I’ve been here nearly two weeks after our “semigration” from my home city of Cape Town. Most of it’s been spent unpacking boxes, drinking too much whisky and driving around the megalopolis trying to find decent furniture.
In da area
The GPS has taken me through Mayfair, similar to the rougher parts of Woodstock with its seedy slum feel, and a suburb called Blairgowrie, which could have been directly transplanted from Cape Town’s Plumstead.
Then there was Fourways. Fourways defies comparison, but imagine Parklands mixed with Belville, multiply by 20 and wave a Tuscan wand over it.
I know it’s unfair and probably more than a little inaccurate to draw parallels with Cape Town areas, but hey, it gives me a sense of order. Desperately needed in a place that seems to sprawl and disseminate itself without end.
I visited Parkhurst and felt like the démodé cousin from a less stylish country. New Zealand perhaps.
Oriental Plaza was far more fun and affordable for someone who’s spent numerous days of her life hunting bargains at Access Park. It’s a bit rougher and much bigger than Access Park, with more Indian clothing and less sombre Muslims.
The coconut samoosas from World of Samoosas are incredible, and I sat in the sun quite happily munching five or six of them.
Rays! Golden rays!
Ah yes, the sun. The Joburg weather in general really. Yes, it’s very cold at night, but the days are magnificent for someone who only knows July and August as raining, grey, sleeting or storming.
How can I explain the simple joy of putting on lipgloss without having to check the wind speed first? Or hanging up a load of laundry and having it dry in one day?
Unfortunately this dryness also extends to lips, skin, sinuses and even my eyeballs – I used a pack of CelluFresh and a tub of Body Shop Shea Body Butter in a week. Still, worth it for the 22-degree midday high.
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Then there’s the usual question – are Joburgers really friendlier? Well, yes, largely by dint of socialising like the world’s going to end tomorrow. I’ve gone out more in the past two weeks than I would in two months at home.
Joburgers have also been incredibly welcoming and helpful to a one-city woman who feels rather misplaced and clumsy at this altitude. And, unlike Capetonians, nobody asks, “What school did you go to?” within five seconds of meeting you.
But despite its cliquishness and miserable winters, I still miss my Cape Town – crazy family and friends, all the best restaurants within a 5km radius, surfing at Muizenberg and Big Bay, strolling down Long Street on Saturday morning, sundowners over the Atlantic…
So to avoid being a sulky and morose émigré, I’m going to discover and embrace all the fantastic little things about living here. Like the fact my Cape Town apartment could fit into the bedroom of my Joburg one. Or that virtually every restaurant has halloumi on the breakfast menu. And that Mozambique is within driving distance.
One of my best friends, a fellow Capetonian-in-Joburg, keeps telling me, “This is an adventure for a couple of years. Then we’ll be home.”
He’s right. And I’m going to do, see, touch, taste and experience as much of it as I can. Starting with those coconut samoosas.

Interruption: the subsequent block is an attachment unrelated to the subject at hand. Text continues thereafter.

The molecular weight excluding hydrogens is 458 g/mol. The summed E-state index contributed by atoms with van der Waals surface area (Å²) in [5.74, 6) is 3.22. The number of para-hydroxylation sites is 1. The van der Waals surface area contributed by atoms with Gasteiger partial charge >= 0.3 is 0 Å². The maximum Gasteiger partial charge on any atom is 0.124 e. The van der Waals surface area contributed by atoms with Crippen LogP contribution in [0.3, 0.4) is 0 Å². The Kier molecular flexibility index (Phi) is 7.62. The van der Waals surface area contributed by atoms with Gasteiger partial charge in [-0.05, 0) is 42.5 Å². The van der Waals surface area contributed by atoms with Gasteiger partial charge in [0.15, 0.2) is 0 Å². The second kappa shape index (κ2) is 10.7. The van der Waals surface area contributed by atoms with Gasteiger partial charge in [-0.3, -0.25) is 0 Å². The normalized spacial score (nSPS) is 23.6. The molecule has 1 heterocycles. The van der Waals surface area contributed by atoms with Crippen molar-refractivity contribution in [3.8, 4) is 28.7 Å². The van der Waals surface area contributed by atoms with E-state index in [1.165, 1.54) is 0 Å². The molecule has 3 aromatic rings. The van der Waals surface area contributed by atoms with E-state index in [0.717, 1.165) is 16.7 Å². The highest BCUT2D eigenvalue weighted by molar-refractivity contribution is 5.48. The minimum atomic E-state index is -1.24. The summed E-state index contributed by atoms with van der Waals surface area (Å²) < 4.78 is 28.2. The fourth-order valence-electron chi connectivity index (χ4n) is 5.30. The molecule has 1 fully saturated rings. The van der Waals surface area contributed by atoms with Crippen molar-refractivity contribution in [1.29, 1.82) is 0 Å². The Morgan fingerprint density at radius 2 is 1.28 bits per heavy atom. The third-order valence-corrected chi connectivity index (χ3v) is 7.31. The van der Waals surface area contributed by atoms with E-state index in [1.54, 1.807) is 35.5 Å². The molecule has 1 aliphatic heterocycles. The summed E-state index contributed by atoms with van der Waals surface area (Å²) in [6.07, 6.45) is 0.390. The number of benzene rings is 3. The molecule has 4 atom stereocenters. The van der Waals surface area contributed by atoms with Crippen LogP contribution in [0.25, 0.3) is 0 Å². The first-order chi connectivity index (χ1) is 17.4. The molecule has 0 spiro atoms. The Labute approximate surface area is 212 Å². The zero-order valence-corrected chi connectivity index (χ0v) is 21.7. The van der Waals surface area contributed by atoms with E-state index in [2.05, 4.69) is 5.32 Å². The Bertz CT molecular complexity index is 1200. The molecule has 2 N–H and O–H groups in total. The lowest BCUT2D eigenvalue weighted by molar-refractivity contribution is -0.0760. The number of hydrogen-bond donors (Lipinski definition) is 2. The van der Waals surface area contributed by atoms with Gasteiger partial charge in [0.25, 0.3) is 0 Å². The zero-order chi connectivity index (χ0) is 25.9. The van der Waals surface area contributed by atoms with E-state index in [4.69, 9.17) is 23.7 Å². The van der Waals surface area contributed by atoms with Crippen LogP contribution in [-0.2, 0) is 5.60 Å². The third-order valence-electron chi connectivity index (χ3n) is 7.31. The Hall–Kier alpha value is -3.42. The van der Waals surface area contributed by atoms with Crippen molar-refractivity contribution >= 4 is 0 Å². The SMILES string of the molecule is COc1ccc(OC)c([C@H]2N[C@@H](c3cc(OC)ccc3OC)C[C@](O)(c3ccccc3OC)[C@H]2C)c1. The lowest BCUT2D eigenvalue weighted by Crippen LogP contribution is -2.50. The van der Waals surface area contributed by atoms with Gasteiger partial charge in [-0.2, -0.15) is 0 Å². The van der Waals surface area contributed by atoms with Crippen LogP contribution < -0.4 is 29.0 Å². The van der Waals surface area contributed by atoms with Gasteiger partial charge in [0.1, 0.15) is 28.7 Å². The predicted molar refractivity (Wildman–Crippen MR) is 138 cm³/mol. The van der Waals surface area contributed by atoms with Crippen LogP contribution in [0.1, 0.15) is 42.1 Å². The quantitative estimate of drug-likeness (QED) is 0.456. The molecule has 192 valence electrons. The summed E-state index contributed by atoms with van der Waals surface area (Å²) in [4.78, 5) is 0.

11 thoughts on “A Capetonian in Joburg: First impressions”
To get to the heart of Jozi you’ve got to go hang out around the Market Theatre and Mary Fitzgerald square, and Braamfontein. It’s gone through so many changes but now finally feels like the optimistic beating heart of Southern Africa. It’s always been the heart of Jozi to me but in the ’90s it resembled the kind of heart you’d imagine a voodoo doll might have. Intriguing but caked with dried blood and stained with unnameable other human and animal excretions and spiked with rusty nails…Anyway, it’s really something now. Whenever I go to Jozi I head straight there to have a coffee and get my bearings.
Sounds like you’re taking to Joburg with aplomb. I don’t know if I could ever leave Cape Town, but who knows. The school thing, I didn’t know that it was a CPT thing, I just thought it was an odd thing which happened to me all the time.
The other great thing about Jozi, if you’re living in an older suburb you can get piped gas on tap.
I generally find the school question only comes up when you’re talking to someone who went to one of the southern suburbs snob schools (Rondebosch, Bishops, et al).
Comforting read, I am very reluctantly considering a move to Jhb soon.
Kretz: Piped gas? I’m in Killarney, haven’t seen it yet. Oh, love the voodoo doll reference.
Mvelase: Sorry, it’s not just you. You’re still special though.
Coconut Samoosas are heaven 🙂 I remember having my gran send them over when I was growing up in Durban.
I am a Durbanite-in-Joburg so I can so relate to you. There is definitely more going out, less chill time but also no BEACH. Sigh
Enjoy every moment and every experience and yay to being able to travel to Mozambique more 🙂
You live in Killarney!!! Me too! When we meeting up and how awesome are the flats!! They HUGE! I love it but if you move to like Fourways and Sunninghill flats are matchboxes or smaller. 🙂
Zahira: Killarney is awesome. Let’s have coffee; would be nice to finally meet you.
Sure. You have my details on these comments. Unfortunately cannot do this weekend, have my scuba qualifying dives :). How about Monday? or something?
let me know.
Welcome! Nice to hear a Capetonian who doesn’t whine about Jozi and shoo hey how they miss the mountain…
Never mind the samoosas, you need to come to Fordsburg to the Somali coffeeshops for doolsho and qaxwo!
(and the piped gas is in the really old areas like Kensington – which we also think is the prettiest. Not a Tuscan monstrosity in sight!)
ZK – you’re diving now? Inbox me girl, have some great divespots to share with you….
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